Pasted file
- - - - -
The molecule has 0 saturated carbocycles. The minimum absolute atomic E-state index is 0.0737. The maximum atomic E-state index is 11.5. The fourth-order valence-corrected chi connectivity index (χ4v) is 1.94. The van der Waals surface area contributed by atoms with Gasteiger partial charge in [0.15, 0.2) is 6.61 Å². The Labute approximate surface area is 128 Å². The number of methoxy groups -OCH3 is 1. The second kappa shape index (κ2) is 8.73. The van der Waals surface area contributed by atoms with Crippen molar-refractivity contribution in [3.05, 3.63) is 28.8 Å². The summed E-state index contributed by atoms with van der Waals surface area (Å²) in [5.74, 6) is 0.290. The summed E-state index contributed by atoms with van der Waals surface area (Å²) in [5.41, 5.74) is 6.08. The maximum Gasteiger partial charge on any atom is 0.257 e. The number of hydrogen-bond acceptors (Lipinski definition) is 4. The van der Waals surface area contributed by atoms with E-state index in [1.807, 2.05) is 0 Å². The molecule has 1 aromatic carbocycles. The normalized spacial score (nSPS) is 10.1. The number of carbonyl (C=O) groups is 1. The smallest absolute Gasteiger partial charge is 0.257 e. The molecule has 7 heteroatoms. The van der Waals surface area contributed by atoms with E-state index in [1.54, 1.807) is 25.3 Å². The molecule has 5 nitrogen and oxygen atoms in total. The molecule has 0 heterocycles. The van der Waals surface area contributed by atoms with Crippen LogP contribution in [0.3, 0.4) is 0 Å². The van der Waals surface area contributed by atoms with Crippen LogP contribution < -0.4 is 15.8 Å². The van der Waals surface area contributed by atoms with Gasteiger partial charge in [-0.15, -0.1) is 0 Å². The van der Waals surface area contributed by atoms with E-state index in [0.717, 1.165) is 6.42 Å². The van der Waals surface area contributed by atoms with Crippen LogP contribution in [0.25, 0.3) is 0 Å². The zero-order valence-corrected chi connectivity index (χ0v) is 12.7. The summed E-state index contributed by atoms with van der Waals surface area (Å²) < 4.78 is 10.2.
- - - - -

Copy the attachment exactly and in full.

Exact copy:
The molecule has 0 saturated carbocycles. The minimum absolute atomic E-state index is 0.0737. The maximum atomic E-state index is 11.5. The fourth-order valence-corrected chi connectivity index (χ4v) is 1.94. The van der Waals surface area contributed by atoms with Gasteiger partial charge in [0.15, 0.2) is 6.61 Å². The Labute approximate surface area is 128 Å². The number of methoxy groups -OCH3 is 1. The second kappa shape index (κ2) is 8.73. The van der Waals surface area contributed by atoms with Crippen molar-refractivity contribution in [3.05, 3.63) is 28.8 Å². The summed E-state index contributed by atoms with van der Waals surface area (Å²) in [5.74, 6) is 0.290. The summed E-state index contributed by atoms with van der Waals surface area (Å²) in [5.41, 5.74) is 6.08. The maximum Gasteiger partial charge on any atom is 0.257 e. The number of hydrogen-bond acceptors (Lipinski definition) is 4. The van der Waals surface area contributed by atoms with E-state index in [1.807, 2.05) is 0 Å². The molecule has 1 aromatic carbocycles. The normalized spacial score (nSPS) is 10.1. The number of carbonyl (C=O) groups is 1. The smallest absolute Gasteiger partial charge is 0.257 e. The molecule has 7 heteroatoms. The van der Waals surface area contributed by atoms with E-state index in [1.54, 1.807) is 25.3 Å². The molecule has 5 nitrogen and oxygen atoms in total. The molecule has 0 heterocycles. The van der Waals surface area contributed by atoms with Crippen LogP contribution in [0.3, 0.4) is 0 Å². The van der Waals surface area contributed by atoms with Crippen LogP contribution < -0.4 is 15.8 Å². The van der Waals surface area contributed by atoms with Gasteiger partial charge in [-0.15, -0.1) is 0 Å². The van der Waals surface area contributed by atoms with E-state index in [0.717, 1.165) is 6.42 Å². The van der Waals surface area contributed by atoms with Crippen LogP contribution in [0.25, 0.3) is 0 Å². The zero-order valence-corrected chi connectivity index (χ0v) is 12.7. The summed E-state index contributed by atoms with van der Waals surface area (Å²) < 4.78 is 10.2.